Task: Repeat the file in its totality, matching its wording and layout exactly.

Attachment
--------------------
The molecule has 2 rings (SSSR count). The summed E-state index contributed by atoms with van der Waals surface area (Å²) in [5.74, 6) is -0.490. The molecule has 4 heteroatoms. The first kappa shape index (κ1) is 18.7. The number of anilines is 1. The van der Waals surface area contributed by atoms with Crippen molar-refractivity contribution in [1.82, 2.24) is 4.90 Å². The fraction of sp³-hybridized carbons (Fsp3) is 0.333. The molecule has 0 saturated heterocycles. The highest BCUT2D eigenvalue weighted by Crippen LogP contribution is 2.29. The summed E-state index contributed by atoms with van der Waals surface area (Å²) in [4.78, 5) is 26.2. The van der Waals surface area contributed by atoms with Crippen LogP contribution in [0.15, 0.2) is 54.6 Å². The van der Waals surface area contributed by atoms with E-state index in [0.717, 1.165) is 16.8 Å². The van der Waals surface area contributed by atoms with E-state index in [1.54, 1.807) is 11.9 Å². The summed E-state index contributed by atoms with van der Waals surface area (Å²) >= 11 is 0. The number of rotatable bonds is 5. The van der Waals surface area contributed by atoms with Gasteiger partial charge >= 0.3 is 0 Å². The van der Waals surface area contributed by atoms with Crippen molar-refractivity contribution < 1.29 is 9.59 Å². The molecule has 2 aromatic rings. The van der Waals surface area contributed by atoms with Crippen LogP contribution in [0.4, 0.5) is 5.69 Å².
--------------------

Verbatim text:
The molecule has 2 rings (SSSR count). The summed E-state index contributed by atoms with van der Waals surface area (Å²) in [5.74, 6) is -0.490. The molecule has 4 heteroatoms. The first kappa shape index (κ1) is 18.7. The number of anilines is 1. The van der Waals surface area contributed by atoms with Crippen molar-refractivity contribution in [1.82, 2.24) is 4.90 Å². The fraction of sp³-hybridized carbons (Fsp3) is 0.333. The molecule has 0 saturated heterocycles. The highest BCUT2D eigenvalue weighted by Crippen LogP contribution is 2.29. The summed E-state index contributed by atoms with van der Waals surface area (Å²) in [4.78, 5) is 26.2. The van der Waals surface area contributed by atoms with Crippen LogP contribution in [0.15, 0.2) is 54.6 Å². The van der Waals surface area contributed by atoms with E-state index in [0.717, 1.165) is 16.8 Å². The van der Waals surface area contributed by atoms with E-state index in [1.54, 1.807) is 11.9 Å². The summed E-state index contributed by atoms with van der Waals surface area (Å²) >= 11 is 0. The number of rotatable bonds is 5. The van der Waals surface area contributed by atoms with Gasteiger partial charge >= 0.3 is 0 Å². The van der Waals surface area contributed by atoms with Crippen molar-refractivity contribution < 1.29 is 9.59 Å². The molecule has 2 aromatic rings. The van der Waals surface area contributed by atoms with Crippen LogP contribution in [0.4, 0.5) is 5.69 Å².